What Can Caregivers Do to Make In-Center Kidney Dialysis Easier?

Now that you know what to expect from dialysis, let’s look at what you can do to make appointments easier.

Pack a To-Go Bag

Dialysis appointments can take up to six hours, so think through ways to pass the time. “I got in the habit of preparing a ‘to-go’ bag for each of my grandma’s appointments,” Joseph said. “It included snacks, entertainment options, and anything else she needed for the dialysis session.”

Bring a Blanket

Dialysis centers are kept cool to prevent bacterial and virus growth, but the low temperatures can make for a chilly experience. Pack a blanket or shawl that your loved one can cover up with.

Caregiver Tip: Many caregivers tell us they dress in layers when attending dialysis appointments. If it gets too hot, take the top layer off.

Provide Moral Support

Sitting in a sterile medical environment for over 12 hours a week takes a mental and emotional toll. So, if possible, stick around for at least some of each dialysis appointment. Holding your loved one’s hand or chatting with them can help pass the time, reduce anxiety, and keep them comfortable.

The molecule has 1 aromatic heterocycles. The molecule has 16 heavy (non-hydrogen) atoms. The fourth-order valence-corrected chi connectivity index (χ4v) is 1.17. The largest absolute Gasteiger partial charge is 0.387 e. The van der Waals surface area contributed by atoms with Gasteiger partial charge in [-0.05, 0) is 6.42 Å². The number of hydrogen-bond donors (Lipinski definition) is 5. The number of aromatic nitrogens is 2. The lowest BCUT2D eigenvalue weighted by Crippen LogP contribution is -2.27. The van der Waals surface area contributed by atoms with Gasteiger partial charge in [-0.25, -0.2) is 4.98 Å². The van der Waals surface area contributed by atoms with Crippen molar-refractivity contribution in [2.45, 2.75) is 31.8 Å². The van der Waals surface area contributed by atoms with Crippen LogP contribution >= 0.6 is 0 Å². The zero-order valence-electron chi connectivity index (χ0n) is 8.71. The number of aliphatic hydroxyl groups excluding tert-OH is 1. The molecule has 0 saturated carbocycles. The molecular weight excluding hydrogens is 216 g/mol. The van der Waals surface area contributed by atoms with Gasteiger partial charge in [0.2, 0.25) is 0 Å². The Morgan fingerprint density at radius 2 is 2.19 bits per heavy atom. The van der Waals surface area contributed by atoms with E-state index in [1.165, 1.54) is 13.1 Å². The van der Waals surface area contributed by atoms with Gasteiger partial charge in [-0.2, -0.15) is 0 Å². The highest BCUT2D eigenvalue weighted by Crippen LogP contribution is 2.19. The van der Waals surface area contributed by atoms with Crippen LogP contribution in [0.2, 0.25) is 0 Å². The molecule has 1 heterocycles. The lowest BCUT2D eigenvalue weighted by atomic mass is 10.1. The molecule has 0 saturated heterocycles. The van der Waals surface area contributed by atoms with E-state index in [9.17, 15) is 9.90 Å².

Plan Your Schedule Around Dialysis Sessions

Dialysis saps your energy. Try to avoid running errands or scheduling other appointments on dialysis days. “I made sure to help plan and schedule my grandmother’s dialysis care around her daily obligations, such as doctors appointments and errands,” Joseph said. “This reduced conflicts and made life much easier.”

Prepare Kidney-Friendly Foods